UCSB’s Associated Students Commission on Disability Equality is planning to install a university-wide transportation service for students with disabilities within two years.

CODE hopes to offer a transportation system that caters to both permanently and temporarily disabled students with possible services such as curbside pick-up and drop-off. The organization is currently working to create an official budget proposal to present to the university. UCSB is the only UC campus without such a system in place.

CODE Co-Chair Lupe Rodriguez, a fourth-year psychology major, said the project will ensure that students afflicted with any type of physical disability have a safe, convenient way to commute to class.

“The end goal of the transportation system is that it will meet all students on campus who may be permanently or temporarily disabled,” Rodriguez said. “It is not just for those who were born with a disability, but for athletes or the common Gaucho who finds himself with a broken leg. We want to get a system that gets them from point ‘A’ to point ‘B’ up and running.”

Rodriguez said there are many financial and procedural concerns CODE will address before it can begin implementing the permanent program.

“Right now we are really worried about budget,” Rodriguez said. “[We have] a few numbers and a few amounts and we want to be the most reasonable with the budget crisis. We are working on the basic logistics and framework.”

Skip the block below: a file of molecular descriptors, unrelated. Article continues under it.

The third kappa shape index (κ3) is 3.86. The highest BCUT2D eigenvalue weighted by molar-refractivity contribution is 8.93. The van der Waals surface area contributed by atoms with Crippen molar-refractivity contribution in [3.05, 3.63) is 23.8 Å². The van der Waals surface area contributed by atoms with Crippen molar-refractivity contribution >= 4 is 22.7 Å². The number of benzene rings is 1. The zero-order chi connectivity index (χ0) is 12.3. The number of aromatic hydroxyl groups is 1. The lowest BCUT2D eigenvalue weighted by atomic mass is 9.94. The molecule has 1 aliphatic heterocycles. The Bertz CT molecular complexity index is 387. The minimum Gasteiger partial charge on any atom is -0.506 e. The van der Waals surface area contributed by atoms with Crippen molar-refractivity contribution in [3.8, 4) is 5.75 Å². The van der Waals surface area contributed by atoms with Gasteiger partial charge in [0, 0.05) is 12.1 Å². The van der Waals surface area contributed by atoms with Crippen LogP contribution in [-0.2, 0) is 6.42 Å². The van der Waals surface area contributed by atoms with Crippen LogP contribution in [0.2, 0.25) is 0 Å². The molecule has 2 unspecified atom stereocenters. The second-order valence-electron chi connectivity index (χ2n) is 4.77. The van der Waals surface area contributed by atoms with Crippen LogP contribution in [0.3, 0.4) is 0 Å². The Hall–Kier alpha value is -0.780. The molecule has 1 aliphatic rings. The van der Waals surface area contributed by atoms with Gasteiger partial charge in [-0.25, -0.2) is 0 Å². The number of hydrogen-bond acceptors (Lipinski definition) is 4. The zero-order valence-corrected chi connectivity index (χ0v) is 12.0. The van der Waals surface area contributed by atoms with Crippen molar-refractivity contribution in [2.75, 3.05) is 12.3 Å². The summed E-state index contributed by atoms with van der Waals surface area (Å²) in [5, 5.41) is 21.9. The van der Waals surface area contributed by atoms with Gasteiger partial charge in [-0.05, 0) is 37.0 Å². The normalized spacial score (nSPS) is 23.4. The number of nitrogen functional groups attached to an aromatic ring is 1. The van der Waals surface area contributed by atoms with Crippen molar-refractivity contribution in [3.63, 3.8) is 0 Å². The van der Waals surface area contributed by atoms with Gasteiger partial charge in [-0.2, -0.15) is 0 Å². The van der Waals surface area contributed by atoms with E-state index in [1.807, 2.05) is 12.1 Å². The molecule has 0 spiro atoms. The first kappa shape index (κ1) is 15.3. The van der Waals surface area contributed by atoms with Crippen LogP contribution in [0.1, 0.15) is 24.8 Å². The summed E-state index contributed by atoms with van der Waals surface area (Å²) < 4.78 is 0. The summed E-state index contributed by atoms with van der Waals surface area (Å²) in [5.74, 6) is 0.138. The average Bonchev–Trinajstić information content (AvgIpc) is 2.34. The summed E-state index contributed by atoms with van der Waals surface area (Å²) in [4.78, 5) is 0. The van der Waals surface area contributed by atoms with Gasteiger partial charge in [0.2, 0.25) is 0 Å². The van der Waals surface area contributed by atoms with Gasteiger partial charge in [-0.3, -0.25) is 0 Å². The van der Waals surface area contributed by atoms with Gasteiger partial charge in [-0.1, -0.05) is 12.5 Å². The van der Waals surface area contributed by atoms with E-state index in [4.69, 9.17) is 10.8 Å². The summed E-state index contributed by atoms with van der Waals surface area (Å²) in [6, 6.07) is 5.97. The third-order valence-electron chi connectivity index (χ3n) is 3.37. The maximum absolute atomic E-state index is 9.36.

CODE Co-Chair Jessie Huls, a fourth- year math and sociology major, said the commission has a number of organizational details to resolve before launching the system. “There are so many [more] things that go into this than people think about,” Huls said. “We have to start off small and once this runs successfully for a few years, then we could have scheduled shifts and more people involved and go big.”

Residence Halls Association President Jose Magana, a fourth-year political science and philosophy major, said he realized the importance of having a transportation system for disabled students when his friend broke a leg and had no transportation alternatives.

“For me, I am here to serve the students in the residence halls, and obviously there has always been a problem for temporarily disabled students,” Magana said. “We wanted to get something official for students so that parents wouldn’t have to call [the university] and something would already be in place.”

According to Stanley Tzankov, off- campus representative, the program’s success will depend on involving younger students in the planning process.